3 Indoor Trainer Power Workouts to Improve Your Cycling

Jess Adam

By LifeSport coach Jessica Adam

There will be few power meters on wish lists this Christmas! Power meters are a serious investment on top of all the other gadgets and devices you want and need for triathlon training. However, paired with your heart rate data they provide some of the most accurate and useful information available for you to pore over when you download data after your ride. A power meter can tell you your effort level as soon as you take your first pedal stroke and ensures you are working within the energy system intended in your workout. A power meter can measure the output of your muscles at work and provide instant feedback and guidance for effort. A power meter can also help you monitor your recovery rides, a truly useful tool for making sure you are staying within recovery zones during those sessions. While heart rate measurement provides beneficial training data, the variance due to day to day changing conditions of weather, dehydration, fatigue, drift, and other factors can add a little bit of guesswork to determining power. Data from power output is the simplest and most effective way to build your bike strength and reduce your bike times. To learn riding with a focus on power, here are three power workouts you can do on your indoor trainer this winter. During these sessions, get used to watching your power (Watts) and how it fluctuates for different levels of intensity. This is an excellent way to get used to your new tool and where your current strength is. It’s ok if you don’t have a power meter to start, as you can base it on perceived exertion for now. For perceived exertion use Rate of Perceived Exertion (RPE) 0-5 from easy to hard as your gauge.

WORKOUT 1. Power for the pass

This workout will help you build strength to absorb the surge required to pass.

Warm Up: 15’ easy spin

5 x 1’ (1’ recovery spin) Build through the minute, making each 15 seconds a harder gear.

Main Set: 2 x 10’ (5’ recovery) Pedal as hard as you can for 15 seconds in a gear you can push 90 to 110 rpm with effort (RPE 4), then spin easy for 45 seconds. This gives you one 15 second surge each minute for 10 minutes. Challenge yourself to hold power or slightly increase during surges over the set. RPE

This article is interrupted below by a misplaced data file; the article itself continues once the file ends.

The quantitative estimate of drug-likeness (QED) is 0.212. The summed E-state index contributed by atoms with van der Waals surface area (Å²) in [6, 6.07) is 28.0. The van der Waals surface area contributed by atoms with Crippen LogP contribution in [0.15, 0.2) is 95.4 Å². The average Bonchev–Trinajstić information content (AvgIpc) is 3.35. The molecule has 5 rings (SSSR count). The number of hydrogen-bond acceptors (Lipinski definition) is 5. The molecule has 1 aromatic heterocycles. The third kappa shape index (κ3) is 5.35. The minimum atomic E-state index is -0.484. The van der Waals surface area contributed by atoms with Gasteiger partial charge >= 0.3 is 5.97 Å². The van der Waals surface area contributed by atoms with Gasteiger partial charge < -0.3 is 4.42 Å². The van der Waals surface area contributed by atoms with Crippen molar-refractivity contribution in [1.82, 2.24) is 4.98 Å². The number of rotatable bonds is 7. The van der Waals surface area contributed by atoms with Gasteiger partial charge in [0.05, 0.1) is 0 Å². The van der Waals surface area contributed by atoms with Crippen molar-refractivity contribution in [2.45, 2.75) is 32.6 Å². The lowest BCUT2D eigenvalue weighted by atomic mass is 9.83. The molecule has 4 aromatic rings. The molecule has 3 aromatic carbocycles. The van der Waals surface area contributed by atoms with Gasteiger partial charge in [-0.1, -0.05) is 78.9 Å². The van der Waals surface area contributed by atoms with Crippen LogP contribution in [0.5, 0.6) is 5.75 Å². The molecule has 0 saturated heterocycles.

Cool Down: 15’ easy spin at 90-100 rpm

WORKOUT 2. Power for TT’s

This workout is great for any triathlete and teaches consistent power for time trial efforts.

Warm Up: 10 minute easy spin

4 x 30” left leg only, 60”both legs and increasing cadence by 15”, 30”right leg only, 60”both legs and increasing cadence by 15”.

Main Set: 5 x 2’ (2’ recovery) Ride fast and hard, (RPE 3-4/5) for 2 minutes. Watch your power and maintain consistent power for the set.

Cool Down: 15’ easy spinning at 90-100 rpm

WORKOUT 3. Power Bursts

This workout is designed to provide the power needed to surge or break away from a pack and will build general leg strength.

Warm Up: 15’easy spinning then 4-5 x 30” (1’) big gear pulls to prepare legs. Big gear: put bike in large ring and a big gear to decrease cadence to 60-70 rpm. Ride smooth powerful circles.

Main Set: 10 x 30” (30”). Start by spinning at a cadence around 65 to 70 rpm. Shift to your big gear and while seated, pedal as hard as you can until you reach 90 + rpm. (RPE 4-5/5)

Cool Down: 15’ easy spinning at 90-100 rpm

These workouts are designed to increase your power output on the bike but remember that training with a power meter is not just about pushing hard. Ride with finesse and pay attention to smooth cadence, technique and being relaxed. Be aware of power during your everyday training and you will learn to become a better cyclist. For example, use your power meter to ensure you are building endurance or recovering at the right intensity during those sessions. This information is just as important and useful as the maximum wattage you can generate on the bike. Over time, you should be able to build your watts by using specific workouts, but that won’t happen unless you see the appropriate recovery wattage as well.

LifeSport triathlon coach Jessica Adam has been a coach in Victoria, Vancouver and now resides in the Toronto area. She loves to share her years of experience with beginner triathletes and also experienced triathletes that are trying new distances like ½ IM or IM for the first time. She coaches athletes online all across the country.

If you are interested in working with Jess, write Jess@LifeSportCoaching.com